Monday, December 10, 2007

David L. Hunt 1923-2007

My father died very suddenly one day last week. He died as he had often lived in his later years, as he had come to prefer: alone and unnoticed. In life, he could be a fairly annoying person. I think my mother really hated him, and it would be hard to say that she was simply wrong to do so. She had reasons, maybe even one or two good ones.

He was a member of the so-called "greatest generation," a veteran of World War II, Pacific Theater of Operations, and one of his many racial prejudices was the Japanese -- a pigheaded idée fixe that mere facts and logic could never budge. His heroes were John Wayne, Johnny Cash, Mark Twain, and H. L. Mencken. There were no women in his pantheon, and all his gods were very white.


So why do I miss him as much as I do? What are these tears about? I guess I'm writing this to figure that out. Friends and lovers are chosen, and show what you want to be. Relatives are assignments given by Nature. They remind you of what you are. This of course can be unpleasant. Conversations with my Dad could be tests of my liberal virtues, such as they are. His phone calls were sometimes pop quizzes in tolerance. My grades improved as I got older. I eventually realized that being insensitive and something of a bigot are shortcomings that can be balanced and outweighed. Also, I stopped arguing with him when I developed my now-overwhelming aversion to wasting my time.

I suppose his virtues were just the obverse side of his shortcomings. He and his twin sister Doris were the last of the nine children in his family, and born prematurely. As he told the story many times, he almost died in infancy. This made him especially precious to his mother, who always treated him like a little prince (how Doris fit into this I never thought to ask). He got used to doing things his own way, with relatively little need to take the preferences of others into consideration.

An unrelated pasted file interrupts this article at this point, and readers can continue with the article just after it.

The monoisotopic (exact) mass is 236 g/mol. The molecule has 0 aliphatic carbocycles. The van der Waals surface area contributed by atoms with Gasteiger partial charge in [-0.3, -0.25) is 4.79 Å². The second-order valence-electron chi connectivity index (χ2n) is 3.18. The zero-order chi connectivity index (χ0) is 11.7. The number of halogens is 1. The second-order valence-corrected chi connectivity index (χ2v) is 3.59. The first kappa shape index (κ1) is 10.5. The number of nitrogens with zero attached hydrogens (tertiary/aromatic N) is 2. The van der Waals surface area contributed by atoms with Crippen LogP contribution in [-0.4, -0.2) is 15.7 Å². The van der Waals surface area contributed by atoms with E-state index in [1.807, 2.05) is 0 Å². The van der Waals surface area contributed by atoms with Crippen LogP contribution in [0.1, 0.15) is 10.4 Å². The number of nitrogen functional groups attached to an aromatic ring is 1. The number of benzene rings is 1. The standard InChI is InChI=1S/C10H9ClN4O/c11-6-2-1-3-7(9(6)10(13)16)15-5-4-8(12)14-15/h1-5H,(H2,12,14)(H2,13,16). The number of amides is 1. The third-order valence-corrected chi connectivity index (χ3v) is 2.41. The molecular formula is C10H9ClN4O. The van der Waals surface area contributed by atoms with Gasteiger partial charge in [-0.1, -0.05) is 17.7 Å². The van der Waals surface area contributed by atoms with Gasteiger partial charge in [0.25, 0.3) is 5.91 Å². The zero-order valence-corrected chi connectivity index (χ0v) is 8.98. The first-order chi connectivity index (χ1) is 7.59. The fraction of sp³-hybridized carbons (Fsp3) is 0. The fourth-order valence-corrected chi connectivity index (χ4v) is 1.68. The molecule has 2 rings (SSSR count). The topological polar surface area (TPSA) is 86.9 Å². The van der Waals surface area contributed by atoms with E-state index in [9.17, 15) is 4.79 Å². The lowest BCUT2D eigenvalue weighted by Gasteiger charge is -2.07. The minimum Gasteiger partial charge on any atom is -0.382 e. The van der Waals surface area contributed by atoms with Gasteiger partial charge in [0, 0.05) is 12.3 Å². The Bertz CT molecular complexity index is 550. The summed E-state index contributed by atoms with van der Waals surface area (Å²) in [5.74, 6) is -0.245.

He always did just what he wanted to do, not what he was supposed to do or what people told him he had to do. His character was sharply focused. What he really wanted to do at any one moment was, well, something constructive, it didn't seem to matter what. He was no "workaholic," but he was always up to something. If nothing else was happening, he would go out into the backyard and pave part of it with concrete, or rip out one variety of plant and install another. His backyard was written up in the local newspaper, with a big color picture of his magnificent shrub roses and delicate, translucent begonias. This is a trait I failed to inherit, as you know if you have seen my yard. (Or maybe it just took other forms, like this stupid blog.)

He always said that he chose his trade, repairing mechanical watches and clocks, because it's a thing you can do when you are old and feeble, so he would not have to retire. And he didn't. He kept it up, pottering away and listening to angry right-wing talk radio (he eventually came to regard Rush Limbaugh as some kind of semi-liberal sissy) to the very end. He almost literally died at his bench. An eighty four year old man, decades older than most people when they retire, dies at work. As near as we can determine, he was coming in the side door of his shop, going from the work bench in the garage to the one inside, when he dropped his Nat Sherman cigarette and keeled over backward, stretched out on the floor, and never got up. Being a Sherman, the cigarette simply went out, instead of burning the place down.